Road to Zero Trust Authentication
Quick Read

Why the road to Zero Trust Authentication goes through ZKX 

The Zero Trust security model requires a revolutionary shift from traditional authentication methods that have been in use for decades. Traditional networks are perimeter-based and by design automatically trust anyone and anything once inside the network. In a Zero Trust architecture, every user or device that tries to access a resource requires strict verification every single time. In other words, a zero-trust architecture trusts no one and nothing. 

While the DoD has mandated migration to zero-trust networks, most organizations are still unclear on how to get started. This briefing outlines why the road to zero trust networks logically starts with authentication technology from ZKX Solutions.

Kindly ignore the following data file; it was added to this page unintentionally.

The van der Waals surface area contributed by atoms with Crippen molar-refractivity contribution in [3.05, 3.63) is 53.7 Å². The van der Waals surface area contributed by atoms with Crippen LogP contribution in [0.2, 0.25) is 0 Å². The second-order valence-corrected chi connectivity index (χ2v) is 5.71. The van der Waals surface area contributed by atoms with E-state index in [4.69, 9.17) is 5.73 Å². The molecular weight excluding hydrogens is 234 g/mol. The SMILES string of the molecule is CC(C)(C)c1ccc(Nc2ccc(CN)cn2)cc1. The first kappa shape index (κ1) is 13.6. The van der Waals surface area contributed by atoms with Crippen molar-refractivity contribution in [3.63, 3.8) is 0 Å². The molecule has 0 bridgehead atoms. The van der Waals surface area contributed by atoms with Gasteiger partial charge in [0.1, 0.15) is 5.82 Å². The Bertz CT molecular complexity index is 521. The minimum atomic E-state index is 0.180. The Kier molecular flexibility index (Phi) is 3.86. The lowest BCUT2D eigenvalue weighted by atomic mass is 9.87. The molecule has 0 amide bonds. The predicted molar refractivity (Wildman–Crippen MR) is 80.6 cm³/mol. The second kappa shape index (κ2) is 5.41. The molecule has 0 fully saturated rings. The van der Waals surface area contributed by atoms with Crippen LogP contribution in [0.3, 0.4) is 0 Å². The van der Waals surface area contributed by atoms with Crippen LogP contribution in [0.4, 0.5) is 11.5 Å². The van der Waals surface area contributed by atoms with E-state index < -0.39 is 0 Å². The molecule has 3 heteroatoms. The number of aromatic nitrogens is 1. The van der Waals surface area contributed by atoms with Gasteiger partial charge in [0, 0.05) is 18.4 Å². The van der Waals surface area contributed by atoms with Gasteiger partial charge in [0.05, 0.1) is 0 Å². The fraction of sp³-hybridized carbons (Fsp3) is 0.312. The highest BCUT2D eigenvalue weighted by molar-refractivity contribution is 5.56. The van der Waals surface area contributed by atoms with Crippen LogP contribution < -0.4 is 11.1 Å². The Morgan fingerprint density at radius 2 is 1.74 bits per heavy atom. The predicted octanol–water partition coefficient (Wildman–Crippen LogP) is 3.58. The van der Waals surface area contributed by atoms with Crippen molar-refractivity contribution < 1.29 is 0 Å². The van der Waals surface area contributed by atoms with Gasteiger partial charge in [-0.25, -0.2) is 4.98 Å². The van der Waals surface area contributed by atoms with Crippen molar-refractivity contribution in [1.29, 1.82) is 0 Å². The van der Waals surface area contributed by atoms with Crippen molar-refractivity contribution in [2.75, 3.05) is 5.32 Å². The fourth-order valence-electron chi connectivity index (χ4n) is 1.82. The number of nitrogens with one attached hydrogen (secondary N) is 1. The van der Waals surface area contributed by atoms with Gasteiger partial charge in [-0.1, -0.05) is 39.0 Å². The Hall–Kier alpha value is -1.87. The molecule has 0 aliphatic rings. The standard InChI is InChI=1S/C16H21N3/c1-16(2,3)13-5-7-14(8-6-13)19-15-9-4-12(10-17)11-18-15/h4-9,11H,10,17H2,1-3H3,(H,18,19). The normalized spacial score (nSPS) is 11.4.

Authentication is at the center of the Zero Trust architecture 

Zero Trust Architecture requires three fundamental steps, applied at the level of applications and services within the network: 

  1. Verify the user (authentication, part 1) 
  2. Verify the device (authentication, part 2) 
  3. Verify access privileges (authorization) 

Notice how two-thirds of the steps are authentication-based. Get this wrong and the whole Zero Trust architecture crumbles. Authentication is the linchpin for the operational success of Zero Trust. 

“Zero-trust” means we are not awarding privileges based on purported identity alone. We need a lightweight, repeatable, and bulletproof method to prove identities claimed & previously verified as legitimate per perimeter-breaching transaction. Authentication must occur before any and every instance of perimeter traversal is allowed.